On Thursday, the U.S. Bureau of Economic Analysis’ (BEA) first estimate of the nation’s gross domestic product was worse than the predicted expansion of 0.5%, FXStreet noted. The economy shrank by a 0.9 annualized rate. Economists widely define a recession as two consecutive quarters of negative growth. Despite that, Biden claimed in a statement that the contraction was unsurprising and the economy is heading in the right direction.
“Coming off of last year’s historic economic growth – and regaining all the private sector jobs lost during the pandemic crisis – it’s no surprise that the economy is slowing down as the Federal Reserve acts to bring down inflation,” Biden remarked.
“But even as we face historic global challenges, we are on the right path and we will come through this transition stronger and more secure,” the president added. “Our job market remains historically strong, with unemployment at 3.6% and more than 1 million jobs created in the second quarter alone. Consumer spending is continuing to grow. Earlier this week, I met with the Chairman of SK Group from Korea, just one of the companies investing more than $200 billion in American manufacturing since I took office, powering a historic recovery in American manufacturing.”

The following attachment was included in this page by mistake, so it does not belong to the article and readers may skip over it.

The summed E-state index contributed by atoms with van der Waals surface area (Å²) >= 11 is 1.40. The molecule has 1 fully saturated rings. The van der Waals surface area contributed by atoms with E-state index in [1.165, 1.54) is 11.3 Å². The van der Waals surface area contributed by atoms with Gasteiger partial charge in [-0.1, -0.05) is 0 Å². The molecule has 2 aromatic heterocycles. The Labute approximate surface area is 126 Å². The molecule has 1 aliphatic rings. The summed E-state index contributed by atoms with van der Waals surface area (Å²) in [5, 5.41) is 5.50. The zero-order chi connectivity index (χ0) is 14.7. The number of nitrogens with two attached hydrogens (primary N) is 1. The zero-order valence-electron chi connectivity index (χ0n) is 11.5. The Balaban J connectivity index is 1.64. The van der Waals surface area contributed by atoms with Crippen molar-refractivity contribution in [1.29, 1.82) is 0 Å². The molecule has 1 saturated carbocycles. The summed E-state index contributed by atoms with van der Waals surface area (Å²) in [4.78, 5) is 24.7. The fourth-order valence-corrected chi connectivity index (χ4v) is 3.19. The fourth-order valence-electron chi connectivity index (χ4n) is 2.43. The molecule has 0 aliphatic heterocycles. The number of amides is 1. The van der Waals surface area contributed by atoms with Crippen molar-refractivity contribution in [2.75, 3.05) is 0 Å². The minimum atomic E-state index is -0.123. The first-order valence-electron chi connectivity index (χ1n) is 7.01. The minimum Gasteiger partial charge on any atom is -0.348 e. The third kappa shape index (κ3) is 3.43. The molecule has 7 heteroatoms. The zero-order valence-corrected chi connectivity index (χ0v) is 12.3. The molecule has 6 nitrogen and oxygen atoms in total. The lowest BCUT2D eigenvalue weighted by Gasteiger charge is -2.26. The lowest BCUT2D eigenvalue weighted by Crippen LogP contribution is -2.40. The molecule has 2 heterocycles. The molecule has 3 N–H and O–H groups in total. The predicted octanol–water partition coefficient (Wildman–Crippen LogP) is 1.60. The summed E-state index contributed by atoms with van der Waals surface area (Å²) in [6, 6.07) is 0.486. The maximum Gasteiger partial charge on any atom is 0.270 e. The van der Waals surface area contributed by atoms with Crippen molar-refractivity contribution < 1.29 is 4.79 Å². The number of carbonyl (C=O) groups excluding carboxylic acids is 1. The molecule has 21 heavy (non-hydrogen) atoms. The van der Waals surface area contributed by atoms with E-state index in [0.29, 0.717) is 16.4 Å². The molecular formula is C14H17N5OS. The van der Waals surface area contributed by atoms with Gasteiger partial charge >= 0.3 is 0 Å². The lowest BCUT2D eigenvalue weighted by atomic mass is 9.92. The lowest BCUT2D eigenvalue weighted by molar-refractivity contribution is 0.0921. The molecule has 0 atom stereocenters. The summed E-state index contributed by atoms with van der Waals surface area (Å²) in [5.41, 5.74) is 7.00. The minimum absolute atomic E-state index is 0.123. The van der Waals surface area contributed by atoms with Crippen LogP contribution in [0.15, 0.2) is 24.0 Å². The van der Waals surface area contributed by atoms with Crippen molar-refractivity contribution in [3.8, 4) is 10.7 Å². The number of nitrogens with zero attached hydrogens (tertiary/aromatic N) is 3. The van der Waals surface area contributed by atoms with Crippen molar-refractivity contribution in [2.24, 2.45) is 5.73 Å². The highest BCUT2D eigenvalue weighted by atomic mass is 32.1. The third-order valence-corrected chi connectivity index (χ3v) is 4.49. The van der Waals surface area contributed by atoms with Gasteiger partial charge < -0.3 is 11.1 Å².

Biden also claimed that the key to stopping inflation would be more government spending and raising taxes under two separate plans.
“My economic plan is focused on bringing inflation down, without giving up all the economic gains we have made,” he added. Congress has an historic chance to do that by passing the CHIPS and Science Act and Inflation Reduction Act without delay.”
The two plans combined would cost taxpayers roughly $920 billion. CHIPS would cost nearly $250 billion and the Inflation Reduction Act would spend $670 billion total while raising certain taxes. Experts have surmised that Biden’s $1.9 trillion “American Rescue” spending plan contributed to the current record-high inflation mentioned by the president.
Regarding the most recent economic data, the BEA explained on Thursday, “The decrease in real GDP reflected decreases in private inventory investment, residential fixed investment, federal government spending, state and local government spending, and nonresidential fixed investment that were partly offset by increases in exports and personal consumption expenditures (PCE).”
“Imports, which are a subtraction in the calculation of GDP, increased,” the BEA noted.
The CHIPS and Science Act passed the Senate on Wednesday, and the House is expected to vote upon it this week.